I'm learning Common Lisp, mostly as a "mind gym" hobby thing, but I want to end up with a set of skills that would also be usable "in real life", because when you learn a language you also accumulate knowledge about module and package management, deployment and stuff, whether you like it or not, so I want to learn with a CL implementation that is also usable in production. So my question is:
What CL implementation is most usable "in production", having attributes like these? :
- it's multi-platform - one should be able to use the same language implementation and languages on a Linux server, a Windows dev machine and a MacOS one (the coolest thing would be being able to also compile for Android, Windows Phone and RT and maybe even iOS)
- it has good concurrency, parallelism, multi-threading features - and these features work cross-platform, otherwise it doesn't count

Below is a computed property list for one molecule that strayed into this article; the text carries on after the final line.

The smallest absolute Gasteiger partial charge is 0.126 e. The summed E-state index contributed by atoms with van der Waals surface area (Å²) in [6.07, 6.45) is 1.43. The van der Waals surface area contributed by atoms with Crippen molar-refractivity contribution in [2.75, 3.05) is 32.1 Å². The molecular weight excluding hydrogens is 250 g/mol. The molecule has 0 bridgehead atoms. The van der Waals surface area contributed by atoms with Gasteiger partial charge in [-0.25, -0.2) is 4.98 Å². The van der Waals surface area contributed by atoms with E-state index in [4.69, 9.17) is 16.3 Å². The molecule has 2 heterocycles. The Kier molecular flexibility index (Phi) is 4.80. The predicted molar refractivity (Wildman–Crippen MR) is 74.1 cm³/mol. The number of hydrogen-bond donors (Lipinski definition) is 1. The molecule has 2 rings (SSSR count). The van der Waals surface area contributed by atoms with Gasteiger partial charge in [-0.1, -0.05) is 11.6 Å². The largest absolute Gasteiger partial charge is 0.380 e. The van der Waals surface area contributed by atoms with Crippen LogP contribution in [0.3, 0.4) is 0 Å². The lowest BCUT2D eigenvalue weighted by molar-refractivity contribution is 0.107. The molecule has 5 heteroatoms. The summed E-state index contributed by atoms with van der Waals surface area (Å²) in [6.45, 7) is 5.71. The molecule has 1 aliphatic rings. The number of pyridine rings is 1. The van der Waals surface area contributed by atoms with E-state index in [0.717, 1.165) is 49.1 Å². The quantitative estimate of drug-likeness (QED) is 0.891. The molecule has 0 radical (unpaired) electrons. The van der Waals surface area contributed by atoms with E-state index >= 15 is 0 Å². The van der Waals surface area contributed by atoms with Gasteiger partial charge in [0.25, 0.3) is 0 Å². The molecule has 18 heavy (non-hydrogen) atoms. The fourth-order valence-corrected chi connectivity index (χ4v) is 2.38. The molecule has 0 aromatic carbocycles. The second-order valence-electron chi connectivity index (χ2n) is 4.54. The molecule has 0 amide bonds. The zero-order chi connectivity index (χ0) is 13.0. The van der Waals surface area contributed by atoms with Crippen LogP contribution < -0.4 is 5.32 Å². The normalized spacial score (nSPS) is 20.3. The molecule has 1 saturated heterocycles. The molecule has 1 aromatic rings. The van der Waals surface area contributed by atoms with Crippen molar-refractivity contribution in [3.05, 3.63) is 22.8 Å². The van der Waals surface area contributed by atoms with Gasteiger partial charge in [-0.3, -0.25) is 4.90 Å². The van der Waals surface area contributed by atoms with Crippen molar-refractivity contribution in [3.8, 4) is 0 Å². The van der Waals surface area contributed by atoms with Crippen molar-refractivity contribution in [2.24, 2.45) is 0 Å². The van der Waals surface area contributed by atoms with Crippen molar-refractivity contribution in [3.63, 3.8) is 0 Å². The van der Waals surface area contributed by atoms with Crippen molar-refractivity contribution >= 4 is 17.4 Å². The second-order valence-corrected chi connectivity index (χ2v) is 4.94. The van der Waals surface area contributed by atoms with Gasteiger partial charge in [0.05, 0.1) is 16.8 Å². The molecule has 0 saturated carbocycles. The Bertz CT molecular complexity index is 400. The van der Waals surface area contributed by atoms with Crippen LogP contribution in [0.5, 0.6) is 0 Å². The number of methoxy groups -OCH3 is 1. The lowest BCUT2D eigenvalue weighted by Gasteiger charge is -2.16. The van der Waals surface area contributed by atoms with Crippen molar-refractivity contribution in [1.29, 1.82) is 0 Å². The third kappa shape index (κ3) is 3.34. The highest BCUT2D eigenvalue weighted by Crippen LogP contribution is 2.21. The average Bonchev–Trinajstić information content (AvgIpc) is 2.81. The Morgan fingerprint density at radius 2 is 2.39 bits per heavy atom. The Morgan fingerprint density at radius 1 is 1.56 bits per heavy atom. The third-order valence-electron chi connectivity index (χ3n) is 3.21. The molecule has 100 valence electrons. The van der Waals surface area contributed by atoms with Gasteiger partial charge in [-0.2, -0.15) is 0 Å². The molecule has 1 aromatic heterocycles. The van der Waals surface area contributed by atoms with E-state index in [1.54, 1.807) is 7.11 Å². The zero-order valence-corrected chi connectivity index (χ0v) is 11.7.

- it's easy to interface with other languages - working with C libraries is a must, but anything else, like an easy CL-Python interface would be nice
I insist on the multi-platform part because I know that one of the serious arguments for Reddit ditching CL (CMUCL - btw, I know SBCL is fork of CMUCL, but how do they compare?) was that developers couldn't just use their Macs to develop without being ssh'd into a dev server environment (quote: "On my Mac, my choices of threaded Lisp implementations was limited to OpenMCL, and in FreeBSD it's CMUCL."). Yeah, one can use a dev VM, but still...
Note #1: I was close to settling on CLISP but I don't know about its concurrency features, and I also came across this: "it all-but-forces your code to be released as GPL" (I can't understand what this means or how can a languages's license become forced on your code, but I'm not fluent in legalese...).
Note #2: I'm not really fond of the JVM, and if I were to use a Lisp on it it would be Clojure and nothing else, so no JVM Lisps suggestions, please :)